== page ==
Arts

The Cat-alogue: No and Me

In the first of many 'Cat-alogues', Cat Kay explores why 'No and Me' represents a Paris we might not like to know.

Sometimes books only work in the language in which they were first written. Delphine de Vigan’s ‘No and Me’ however, travels freely across the barrier. First published in France in 2007, it won the Prix des Libraires in 2009 and was made into the French film adaptation: No et Moi. It has already been translated into twenty languages.

So why is ‘No and Me’ a book worthy of our attention? Why this book, rather than the thousands of others we could place on our mental bookshelves? Because of the qualities of central protagonist, Lou.

The book is written from Lou’s perspective and has a youthful air and a plot which tumbles from its pages in achingly simple, but endlessly poignant, prose. But within its clean cut lines lies a rich emotional tapestry, one which the narrator weaves and unpicks adeptly at every turn. The book is set in the French capital: a city of romance, a city of light, a city whose very name conjures up fairy-tale images of stretching sunlit boulevards, a romantic River Seine and a certain iconic tower which needs no introduction. But forget everything you thought you knew about Paris. This short but accomplished novel imparts the invisible Paris, with an unseen population that sits on every corner, hides in every nook of the city. No is a member of this population. She is homeless.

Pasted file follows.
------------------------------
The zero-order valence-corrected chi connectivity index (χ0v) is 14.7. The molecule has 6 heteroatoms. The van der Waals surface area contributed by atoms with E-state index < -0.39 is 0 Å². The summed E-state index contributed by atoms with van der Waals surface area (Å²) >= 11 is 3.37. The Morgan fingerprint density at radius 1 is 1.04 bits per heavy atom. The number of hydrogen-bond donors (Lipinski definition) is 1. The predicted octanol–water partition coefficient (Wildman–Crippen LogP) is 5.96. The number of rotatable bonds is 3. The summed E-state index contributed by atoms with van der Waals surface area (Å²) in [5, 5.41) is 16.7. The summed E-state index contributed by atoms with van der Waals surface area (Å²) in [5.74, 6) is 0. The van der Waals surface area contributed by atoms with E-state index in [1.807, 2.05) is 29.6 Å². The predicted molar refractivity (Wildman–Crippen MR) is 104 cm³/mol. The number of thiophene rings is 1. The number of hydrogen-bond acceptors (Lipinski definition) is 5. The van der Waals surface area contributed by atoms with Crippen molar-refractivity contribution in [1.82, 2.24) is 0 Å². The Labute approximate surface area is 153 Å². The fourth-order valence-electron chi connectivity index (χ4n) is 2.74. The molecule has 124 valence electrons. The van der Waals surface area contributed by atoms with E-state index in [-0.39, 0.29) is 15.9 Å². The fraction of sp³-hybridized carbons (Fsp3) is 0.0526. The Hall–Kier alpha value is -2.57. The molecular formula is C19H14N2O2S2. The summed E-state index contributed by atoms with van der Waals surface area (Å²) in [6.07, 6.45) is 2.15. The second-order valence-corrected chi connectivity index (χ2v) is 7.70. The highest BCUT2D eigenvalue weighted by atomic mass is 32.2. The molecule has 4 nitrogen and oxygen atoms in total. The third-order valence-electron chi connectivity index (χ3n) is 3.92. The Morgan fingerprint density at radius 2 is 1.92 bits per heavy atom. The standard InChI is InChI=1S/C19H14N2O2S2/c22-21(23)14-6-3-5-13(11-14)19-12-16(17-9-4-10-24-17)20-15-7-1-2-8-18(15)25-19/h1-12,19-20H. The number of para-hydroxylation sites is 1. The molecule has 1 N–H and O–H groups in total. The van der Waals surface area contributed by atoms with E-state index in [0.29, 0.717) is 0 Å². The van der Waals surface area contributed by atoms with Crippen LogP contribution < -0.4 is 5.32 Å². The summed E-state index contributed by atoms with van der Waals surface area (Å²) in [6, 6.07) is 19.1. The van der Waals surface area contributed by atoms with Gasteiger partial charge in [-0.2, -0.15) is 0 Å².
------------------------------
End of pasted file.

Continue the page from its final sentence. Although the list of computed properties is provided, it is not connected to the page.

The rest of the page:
It is in Paris’ Austerlitz station that the worlds of schoolgirl Lou and street-girl No collide. Railway stations are usually a place of bustle, of commuters, of arrivals and reunions, of departures and farewells. The only departure No is waiting for is an involuntary one: the moment when she will be ejected from the station by the guards. Train stations are the ultimate symbol of transience, but passengers always have a destination, somewhere to go. Here, the train station is the temporary shelter of people who have nowhere to go. No has to go in search of homeless hostels to sleep in, but always has to sleep with one eye open. Crime is rife in the hostels and No must keep her identity card in her underwear to stop it from being stolen.

In Lou’s words, we must open our eyes to this unseen world. After reading this book, you probably won’t see Paris in quite the same way again. Nevertheless, despite this darker Paris, even in the midst of despair there is hope. Lou’s tutor calls her a utopian, but it is her endless hope and humour that turn her tragedy into a gritty drama with just the right dose of dry wit. This is an endlessly surprising, endearing book with a crisp, fresh tone that belies the wisdom lurking in its pages.

This book is easy to read, but not always so easy to digest. If you’re looking for a Hollywood Parisian romance, stop reading now. But if you’re looking for a book to make you think, a book that turns Paris on its head, you’ve found it. Some books do get lost in translation, but this one certainly doesn’t. It might have been written in French and set in Paris, but it has universal echoes. It encourages us all to speak the language of humanity, a language which doesn’t require words, only actions.

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